||Fort +1, Ref+3, Will +5
||Str 18, Dex 14, Con --, Int 11, Wis 13, Cha 16
||Hide +10, Jump +5, Listen +9, Move Silently +10, Search +8, Spot +9
||Blind-Fight, Improved Initiative
||Any land and underground
||Solitary, pair, gang (3-6), or pack (7-12)
||Always lawful evil
||Medium-size 6-10 HD
The time wight is a terrible undead creature with power over the fabric of time. Time wights appear much as the humanoid creatures they were in life, but with pale skin and glowing eyes. They wear tattered clothing from the era in which they lived, which may include the distant future.
A time wight hates all living things, especially those with long or magically extended lifespans. It uses its spell-like abilities to its best advantage, trying to gain multiple attacks against a single target in order to maximize the effect of its Constitution drain attack.
Constitution Drain (Su): Any creature hit by the time wight's slam attack must succeed on a Fortitude save (DC 15) or take 1d4 points of Constitution drain.
Create Spawn (Su): Any humanoid reduced to 0 Constitution by a time wight becomes a time wight in 1d4 rounds. Spawn are under the command of the time wight that created them and remain enslaved until its death. They do not possess any of the abilities they had in life.
Spell-Like Abilities (Su): 3/day -- haste, slow.Caster level 5th; save DC 13 + spell level.
Summon Time Wight (Su): Once per day, a time wight can attempt to summon another of its kind with a 35% chance of success. This new time wight is plucked from somewhere else in the timestream; it may, in fact, be a temporal copy of the summoning time wight itself. The summoned time wight returns to its place in the timestream after 1 hour. A time wight that has just been summoned may not use its own summon ability for 1 hour.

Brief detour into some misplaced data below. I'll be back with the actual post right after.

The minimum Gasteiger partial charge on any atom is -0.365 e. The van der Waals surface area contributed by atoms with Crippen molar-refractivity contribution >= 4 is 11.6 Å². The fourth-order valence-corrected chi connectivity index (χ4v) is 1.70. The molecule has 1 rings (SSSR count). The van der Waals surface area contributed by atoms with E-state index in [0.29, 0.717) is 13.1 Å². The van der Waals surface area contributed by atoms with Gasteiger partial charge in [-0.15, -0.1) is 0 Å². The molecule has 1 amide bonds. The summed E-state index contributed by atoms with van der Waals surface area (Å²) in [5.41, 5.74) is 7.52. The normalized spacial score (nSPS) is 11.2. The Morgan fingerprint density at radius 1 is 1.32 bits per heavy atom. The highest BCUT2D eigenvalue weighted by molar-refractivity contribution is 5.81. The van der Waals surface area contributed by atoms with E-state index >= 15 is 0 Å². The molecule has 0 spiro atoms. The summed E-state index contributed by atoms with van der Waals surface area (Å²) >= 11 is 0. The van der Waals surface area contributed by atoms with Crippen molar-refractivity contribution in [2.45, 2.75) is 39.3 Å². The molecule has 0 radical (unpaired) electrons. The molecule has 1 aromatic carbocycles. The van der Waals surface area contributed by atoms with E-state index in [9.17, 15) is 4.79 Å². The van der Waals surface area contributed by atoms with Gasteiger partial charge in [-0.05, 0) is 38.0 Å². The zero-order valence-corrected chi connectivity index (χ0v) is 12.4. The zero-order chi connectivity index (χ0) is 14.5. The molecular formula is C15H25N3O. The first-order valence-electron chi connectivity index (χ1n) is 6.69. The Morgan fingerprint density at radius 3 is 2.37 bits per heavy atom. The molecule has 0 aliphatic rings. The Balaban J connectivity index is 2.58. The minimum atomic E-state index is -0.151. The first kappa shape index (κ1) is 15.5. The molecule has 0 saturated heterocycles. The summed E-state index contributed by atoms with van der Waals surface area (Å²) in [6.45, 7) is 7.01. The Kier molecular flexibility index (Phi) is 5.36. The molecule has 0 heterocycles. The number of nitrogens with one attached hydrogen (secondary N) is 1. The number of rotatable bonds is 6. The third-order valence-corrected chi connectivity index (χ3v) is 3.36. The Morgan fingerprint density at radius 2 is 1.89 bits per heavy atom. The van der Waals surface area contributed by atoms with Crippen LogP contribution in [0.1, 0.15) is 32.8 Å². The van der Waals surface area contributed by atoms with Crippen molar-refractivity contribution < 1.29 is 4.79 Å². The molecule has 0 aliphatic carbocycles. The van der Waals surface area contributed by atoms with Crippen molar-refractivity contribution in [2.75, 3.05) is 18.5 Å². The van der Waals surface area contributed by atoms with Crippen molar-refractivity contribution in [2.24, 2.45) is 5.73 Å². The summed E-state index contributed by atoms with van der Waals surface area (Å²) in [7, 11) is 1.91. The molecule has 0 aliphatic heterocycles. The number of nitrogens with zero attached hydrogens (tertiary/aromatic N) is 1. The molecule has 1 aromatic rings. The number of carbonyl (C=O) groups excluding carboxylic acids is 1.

Turn Resistance A time wight is treated as a 7-HD undead for the purpose of resolving turn, rebuke, command, or bolster attempts.
Undead Traits (Ex): A time wight is immune to poison, sleep, paralysis, stunning, disease, death, effects, necromantic effects, mind-influencing effects, and any effect requiring a Fortitude save unless it also works on objects. It is not subject to critical hits, subdual damage, ability damage, ability drain, or energy drain. Negative energy heals it, and it is not at risk of death from massive damage, though it is destroyed at 0 hit points or below. A time wight cannot be raised, and resurrection works only if it is willing.
Unnatural Aura (Sp): The temporal disturbance created by the time wight unsettles wild and domesticated animals. The aura is a 30-foot radius emanation centered on the time wight. Any animal with fewer Hit Dice than the time wight will not willingly enter the aura, and it panics if forced to do so. The panic effect lasts as long as the animal remains in the aura and for 1d4 rounds afterward. Panic from the aura is a mind-affecting feat effect.
About the Author
Ramon Arjona is a software developer with Wizards of the Coast. His poetry has appeared in the Absinthe Literary Review and the Hawaii Review. His short stories have appeared in Strange Horizons.